Experts Weigh in on Sustainability, Green Efforts at IGMA

IGMA 2015 Winter Conference attendees gather for the general meeting breakfast Friday.

IGMA 2015 Winter Conference attendees gather for the general meeting breakfast Friday.

No extensive discussion regarding the modern manufacturing of building products and construction can be had without hitting on the topic of sustainability. That point was not lost on attendees at the Insulating Glass Manufacturers Alliance (IGMA) 2015 Winter Conference in Fort Lauderdale this week.

All the trending acronyms were discussed—LCA (life cycle assessment), EPD (environmental product declaration), PCR (product category rule), and the newer HPD (health product declaration), among others.

Wednesday, Jim Mellentine of Sustainable Solutions Corporation presented “Health Product Declarations for the Insulating Glass Industry,” in which he discussed the nuances of the relatively new sustainability tool and how it fits into the industry.

Mellentine said he found four IGMA members in the HPD Collaborative database, and pulled up two of their HPDs, anonymously, to show the kinds of common mistakes that are made when compiling the HPD.

Two key issues he noted were that the incomplete HPD “claims disclosure of all known health hazards, yet does not list health hazards for substances on the 32 priority hazard lists,” and that it “claims disclosure of all intentional ingredients, yet the ingredients are not listed per HPD standard requirements.”

Mellentine then gave a list of common materials in IGUs and showed an example of what a more accurate HPD would look like.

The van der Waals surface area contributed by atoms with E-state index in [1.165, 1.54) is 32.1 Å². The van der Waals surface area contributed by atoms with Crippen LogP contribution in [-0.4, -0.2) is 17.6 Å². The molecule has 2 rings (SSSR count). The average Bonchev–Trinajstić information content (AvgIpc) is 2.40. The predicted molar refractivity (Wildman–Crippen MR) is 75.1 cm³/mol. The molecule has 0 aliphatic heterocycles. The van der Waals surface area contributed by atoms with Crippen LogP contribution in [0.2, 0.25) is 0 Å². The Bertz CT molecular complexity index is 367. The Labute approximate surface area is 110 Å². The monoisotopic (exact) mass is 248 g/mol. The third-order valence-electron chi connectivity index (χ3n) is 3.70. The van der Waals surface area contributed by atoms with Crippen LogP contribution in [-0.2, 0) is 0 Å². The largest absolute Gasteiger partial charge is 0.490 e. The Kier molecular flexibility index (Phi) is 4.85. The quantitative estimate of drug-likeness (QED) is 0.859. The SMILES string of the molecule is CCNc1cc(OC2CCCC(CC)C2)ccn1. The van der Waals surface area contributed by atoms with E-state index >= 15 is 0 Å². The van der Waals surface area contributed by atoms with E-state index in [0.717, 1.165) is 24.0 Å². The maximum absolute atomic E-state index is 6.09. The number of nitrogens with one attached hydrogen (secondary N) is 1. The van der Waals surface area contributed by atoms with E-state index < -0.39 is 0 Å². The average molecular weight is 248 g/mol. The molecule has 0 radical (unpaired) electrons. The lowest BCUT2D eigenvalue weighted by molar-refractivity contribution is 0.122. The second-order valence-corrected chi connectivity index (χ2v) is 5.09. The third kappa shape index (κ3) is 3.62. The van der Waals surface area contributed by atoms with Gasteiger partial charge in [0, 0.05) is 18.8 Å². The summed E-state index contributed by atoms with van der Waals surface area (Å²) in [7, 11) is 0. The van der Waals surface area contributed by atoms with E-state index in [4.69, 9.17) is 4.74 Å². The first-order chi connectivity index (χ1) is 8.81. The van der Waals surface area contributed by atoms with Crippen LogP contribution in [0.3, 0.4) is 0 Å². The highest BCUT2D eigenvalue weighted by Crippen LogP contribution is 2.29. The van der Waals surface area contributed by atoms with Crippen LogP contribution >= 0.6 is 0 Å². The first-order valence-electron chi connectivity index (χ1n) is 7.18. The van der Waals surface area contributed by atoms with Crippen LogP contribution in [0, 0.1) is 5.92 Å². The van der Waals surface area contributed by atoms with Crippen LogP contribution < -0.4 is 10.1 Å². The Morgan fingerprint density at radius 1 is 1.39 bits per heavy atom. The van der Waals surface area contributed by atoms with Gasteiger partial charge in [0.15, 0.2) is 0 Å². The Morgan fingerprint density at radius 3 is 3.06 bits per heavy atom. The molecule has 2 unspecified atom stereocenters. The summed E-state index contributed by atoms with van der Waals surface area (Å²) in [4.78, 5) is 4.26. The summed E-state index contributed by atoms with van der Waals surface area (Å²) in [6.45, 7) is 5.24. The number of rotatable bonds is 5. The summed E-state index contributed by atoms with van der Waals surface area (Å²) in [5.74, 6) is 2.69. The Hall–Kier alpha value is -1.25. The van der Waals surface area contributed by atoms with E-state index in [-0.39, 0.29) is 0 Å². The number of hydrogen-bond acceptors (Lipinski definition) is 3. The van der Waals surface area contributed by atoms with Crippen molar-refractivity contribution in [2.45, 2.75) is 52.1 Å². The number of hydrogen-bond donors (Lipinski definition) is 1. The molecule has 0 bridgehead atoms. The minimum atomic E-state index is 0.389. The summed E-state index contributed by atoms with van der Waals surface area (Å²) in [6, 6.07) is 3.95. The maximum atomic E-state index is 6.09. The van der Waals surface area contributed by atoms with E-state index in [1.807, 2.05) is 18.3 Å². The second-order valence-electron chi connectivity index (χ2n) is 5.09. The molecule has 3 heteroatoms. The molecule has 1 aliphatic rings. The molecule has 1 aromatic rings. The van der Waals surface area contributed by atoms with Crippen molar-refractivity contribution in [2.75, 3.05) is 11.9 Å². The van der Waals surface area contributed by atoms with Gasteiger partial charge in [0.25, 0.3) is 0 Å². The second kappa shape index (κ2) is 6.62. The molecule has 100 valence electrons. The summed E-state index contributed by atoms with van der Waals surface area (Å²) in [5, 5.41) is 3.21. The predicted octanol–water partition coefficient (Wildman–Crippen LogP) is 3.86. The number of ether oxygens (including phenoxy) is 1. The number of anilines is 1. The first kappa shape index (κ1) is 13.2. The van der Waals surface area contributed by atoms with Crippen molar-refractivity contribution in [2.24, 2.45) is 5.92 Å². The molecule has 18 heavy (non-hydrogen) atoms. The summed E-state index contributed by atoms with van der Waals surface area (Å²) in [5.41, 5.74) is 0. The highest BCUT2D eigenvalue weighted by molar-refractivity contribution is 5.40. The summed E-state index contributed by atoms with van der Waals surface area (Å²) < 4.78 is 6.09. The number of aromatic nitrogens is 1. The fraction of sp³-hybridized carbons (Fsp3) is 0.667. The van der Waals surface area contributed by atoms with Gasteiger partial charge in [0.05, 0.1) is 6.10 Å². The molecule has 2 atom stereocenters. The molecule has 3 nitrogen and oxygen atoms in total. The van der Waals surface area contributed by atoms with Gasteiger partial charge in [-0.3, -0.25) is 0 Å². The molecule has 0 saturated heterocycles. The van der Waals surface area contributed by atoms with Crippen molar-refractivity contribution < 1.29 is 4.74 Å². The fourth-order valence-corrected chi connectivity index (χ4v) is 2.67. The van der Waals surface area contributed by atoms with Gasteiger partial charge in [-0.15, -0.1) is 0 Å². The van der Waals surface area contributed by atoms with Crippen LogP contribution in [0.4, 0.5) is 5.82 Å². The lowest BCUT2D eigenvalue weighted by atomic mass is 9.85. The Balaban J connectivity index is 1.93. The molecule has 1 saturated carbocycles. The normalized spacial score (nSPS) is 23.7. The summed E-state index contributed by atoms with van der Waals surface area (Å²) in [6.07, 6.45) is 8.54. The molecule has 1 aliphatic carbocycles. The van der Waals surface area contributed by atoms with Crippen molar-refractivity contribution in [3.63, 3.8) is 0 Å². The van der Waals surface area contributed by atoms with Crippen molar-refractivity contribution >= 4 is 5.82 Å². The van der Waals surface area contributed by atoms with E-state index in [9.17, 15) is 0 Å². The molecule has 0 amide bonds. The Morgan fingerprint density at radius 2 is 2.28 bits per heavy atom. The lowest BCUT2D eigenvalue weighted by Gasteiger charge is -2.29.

Later in the afternoon, Dr. Helen Sanders of SAGE Electrochromics touched on the PCR and LCA.

“LCA and eco-labeling is here to stay,” she said, noting that EPDs are in LEED v.4 and that big box stores, for example, are asking for EPDs. She said that while LCA is currently optional in the green codes, it could become mandatory in the next revision cycle. Additionally, many green building projects are requiring LCA anyway, and federal agencies and other progressive green codes are moving in that direction.

The recently established Window PCR also was discussed. In creating the PCR, the cradle-to-gate versus cradle-to-grave methods were a focus, so the group decided to divide the PCR into two. A cradle-to-grave-based PCR is to be used for vertical windows only, and cradle-to-gate for skylights and windows.

The next steps in finalizing the PCR include completing “use phase” documentation for windows, as well as the modifications to cradle-to-gate fenestration sizes. The two PRC documents could then be created, and with them a website page to store models and instructions. Sanders said funding for the process would be approximately $12,000 and would come from a collaboration of various industry associations.

Thursday, a brief codes and standards update was provided. ASTM currently is in the process of updated its insulating glass standards for additional clarity, and the E2141 test method for electrochromics is also being reviewed.

The IGMA 2015 Winter Conference wraps up today, but stay tuned to™ through the beginning of next week for continued coverage.

This article is from USGNN™, the daily e-newsletter that covers the latest glass industry news. Click HERE to sign up—there is no charge. Interested in a deeper dive? Free subscriptions to USGlass magazine in print or digital format are available. Subscribe at no charge Sign up today.

This entry was posted in Featured News, News, Today's News and tagged , , , , , , . Bookmark the permalink.

Leave a Reply

Your email address will not be published. Required fields are marked *

This site uses Akismet to reduce spam. Learn how your comment data is processed.